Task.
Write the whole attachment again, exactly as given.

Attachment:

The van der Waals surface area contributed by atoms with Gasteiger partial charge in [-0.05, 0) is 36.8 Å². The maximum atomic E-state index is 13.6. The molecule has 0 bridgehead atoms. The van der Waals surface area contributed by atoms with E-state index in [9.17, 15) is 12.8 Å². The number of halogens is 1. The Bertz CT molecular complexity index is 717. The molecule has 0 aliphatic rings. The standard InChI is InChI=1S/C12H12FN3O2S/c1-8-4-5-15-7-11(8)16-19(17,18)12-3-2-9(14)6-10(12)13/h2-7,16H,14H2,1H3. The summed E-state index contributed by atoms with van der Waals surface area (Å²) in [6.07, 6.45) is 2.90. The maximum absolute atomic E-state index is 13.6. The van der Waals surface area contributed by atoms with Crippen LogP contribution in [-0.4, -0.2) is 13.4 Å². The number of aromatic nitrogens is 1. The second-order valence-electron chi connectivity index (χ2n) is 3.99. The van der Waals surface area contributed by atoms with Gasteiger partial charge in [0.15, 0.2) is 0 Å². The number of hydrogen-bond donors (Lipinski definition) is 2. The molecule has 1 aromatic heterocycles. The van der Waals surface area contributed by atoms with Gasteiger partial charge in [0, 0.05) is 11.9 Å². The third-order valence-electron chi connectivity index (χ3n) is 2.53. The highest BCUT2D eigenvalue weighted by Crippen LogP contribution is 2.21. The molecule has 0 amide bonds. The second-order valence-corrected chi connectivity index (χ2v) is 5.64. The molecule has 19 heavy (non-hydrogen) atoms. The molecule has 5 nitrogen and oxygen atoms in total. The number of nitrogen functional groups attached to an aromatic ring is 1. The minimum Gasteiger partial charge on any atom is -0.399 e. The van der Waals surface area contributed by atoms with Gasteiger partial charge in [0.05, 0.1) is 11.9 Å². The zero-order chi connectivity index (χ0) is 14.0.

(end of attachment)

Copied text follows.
The van der Waals surface area contributed by atoms with Gasteiger partial charge in [-0.05, 0) is 36.8 Å². The maximum atomic E-state index is 13.6. The molecule has 0 bridgehead atoms. The van der Waals surface area contributed by atoms with E-state index in [9.17, 15) is 12.8 Å². The number of halogens is 1. The Bertz CT molecular complexity index is 717. The molecule has 0 aliphatic rings. The standard InChI is InChI=1S/C12H12FN3O2S/c1-8-4-5-15-7-11(8)16-19(17,18)12-3-2-9(14)6-10(12)13/h2-7,16H,14H2,1H3. The summed E-state index contributed by atoms with van der Waals surface area (Å²) in [6.07, 6.45) is 2.90. The maximum absolute atomic E-state index is 13.6. The van der Waals surface area contributed by atoms with Crippen LogP contribution in [-0.4, -0.2) is 13.4 Å². The number of aromatic nitrogens is 1. The second-order valence-electron chi connectivity index (χ2n) is 3.99. The van der Waals surface area contributed by atoms with Gasteiger partial charge in [0.15, 0.2) is 0 Å². The number of hydrogen-bond donors (Lipinski definition) is 2. The molecule has 1 aromatic heterocycles. The van der Waals surface area contributed by atoms with Gasteiger partial charge in [0, 0.05) is 11.9 Å². The third-order valence-electron chi connectivity index (χ3n) is 2.53. The highest BCUT2D eigenvalue weighted by Crippen LogP contribution is 2.21. The molecule has 0 amide bonds. The second-order valence-corrected chi connectivity index (χ2v) is 5.64. The molecule has 19 heavy (non-hydrogen) atoms. The molecule has 5 nitrogen and oxygen atoms in total. The number of nitrogen functional groups attached to an aromatic ring is 1. The minimum Gasteiger partial charge on any atom is -0.399 e. The van der Waals surface area contributed by atoms with Gasteiger partial charge in [0.05, 0.1) is 11.9 Å². The zero-order chi connectivity index (χ0) is 14.0.